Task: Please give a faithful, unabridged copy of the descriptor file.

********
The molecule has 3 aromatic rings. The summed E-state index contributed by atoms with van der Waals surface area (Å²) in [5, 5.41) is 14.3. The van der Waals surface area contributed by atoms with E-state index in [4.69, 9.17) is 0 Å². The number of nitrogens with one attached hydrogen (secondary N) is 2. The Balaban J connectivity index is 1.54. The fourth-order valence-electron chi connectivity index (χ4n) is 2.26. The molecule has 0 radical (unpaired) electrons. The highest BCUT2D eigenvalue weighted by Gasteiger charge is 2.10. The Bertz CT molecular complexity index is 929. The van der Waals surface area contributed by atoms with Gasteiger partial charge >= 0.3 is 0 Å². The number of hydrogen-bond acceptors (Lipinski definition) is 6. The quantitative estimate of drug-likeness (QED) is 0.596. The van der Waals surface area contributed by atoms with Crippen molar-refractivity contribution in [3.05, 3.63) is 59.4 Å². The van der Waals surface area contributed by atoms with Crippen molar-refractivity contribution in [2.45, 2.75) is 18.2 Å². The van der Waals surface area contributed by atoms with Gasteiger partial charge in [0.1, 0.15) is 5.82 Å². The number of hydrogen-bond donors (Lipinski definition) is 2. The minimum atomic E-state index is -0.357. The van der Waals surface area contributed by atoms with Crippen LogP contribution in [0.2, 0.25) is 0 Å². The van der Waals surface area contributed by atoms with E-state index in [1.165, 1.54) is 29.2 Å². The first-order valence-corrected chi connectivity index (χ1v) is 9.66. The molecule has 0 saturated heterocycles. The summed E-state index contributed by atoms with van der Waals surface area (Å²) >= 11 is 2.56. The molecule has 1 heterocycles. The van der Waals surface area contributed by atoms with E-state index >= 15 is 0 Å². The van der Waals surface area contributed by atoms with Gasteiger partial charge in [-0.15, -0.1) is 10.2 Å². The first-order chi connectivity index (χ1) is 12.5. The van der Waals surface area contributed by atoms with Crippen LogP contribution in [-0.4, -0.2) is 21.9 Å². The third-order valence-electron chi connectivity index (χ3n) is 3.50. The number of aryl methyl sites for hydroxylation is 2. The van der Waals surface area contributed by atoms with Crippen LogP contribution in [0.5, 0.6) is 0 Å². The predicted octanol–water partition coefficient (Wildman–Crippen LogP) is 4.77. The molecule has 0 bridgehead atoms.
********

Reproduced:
The molecule has 3 aromatic rings. The summed E-state index contributed by atoms with van der Waals surface area (Å²) in [5, 5.41) is 14.3. The van der Waals surface area contributed by atoms with E-state index in [4.69, 9.17) is 0 Å². The number of nitrogens with one attached hydrogen (secondary N) is 2. The Balaban J connectivity index is 1.54. The fourth-order valence-electron chi connectivity index (χ4n) is 2.26. The molecule has 0 radical (unpaired) electrons. The highest BCUT2D eigenvalue weighted by Gasteiger charge is 2.10. The Bertz CT molecular complexity index is 929. The van der Waals surface area contributed by atoms with Gasteiger partial charge >= 0.3 is 0 Å². The number of hydrogen-bond acceptors (Lipinski definition) is 6. The quantitative estimate of drug-likeness (QED) is 0.596. The van der Waals surface area contributed by atoms with Crippen molar-refractivity contribution in [3.05, 3.63) is 59.4 Å². The van der Waals surface area contributed by atoms with Crippen molar-refractivity contribution in [2.45, 2.75) is 18.2 Å². The van der Waals surface area contributed by atoms with Gasteiger partial charge in [0.1, 0.15) is 5.82 Å². The number of hydrogen-bond donors (Lipinski definition) is 2. The minimum atomic E-state index is -0.357. The van der Waals surface area contributed by atoms with Crippen LogP contribution in [0.2, 0.25) is 0 Å². The van der Waals surface area contributed by atoms with E-state index in [1.165, 1.54) is 29.2 Å². The first-order valence-corrected chi connectivity index (χ1v) is 9.66. The molecule has 0 saturated heterocycles. The summed E-state index contributed by atoms with van der Waals surface area (Å²) >= 11 is 2.56. The molecule has 1 heterocycles. The van der Waals surface area contributed by atoms with E-state index >= 15 is 0 Å². The van der Waals surface area contributed by atoms with Gasteiger partial charge in [-0.15, -0.1) is 10.2 Å². The first-order chi connectivity index (χ1) is 12.5. The van der Waals surface area contributed by atoms with Crippen LogP contribution in [-0.4, -0.2) is 21.9 Å². The third-order valence-electron chi connectivity index (χ3n) is 3.50. The number of aryl methyl sites for hydroxylation is 2. The van der Waals surface area contributed by atoms with Crippen LogP contribution in [0.5, 0.6) is 0 Å². The predicted octanol–water partition coefficient (Wildman–Crippen LogP) is 4.77. The molecule has 0 bridgehead atoms.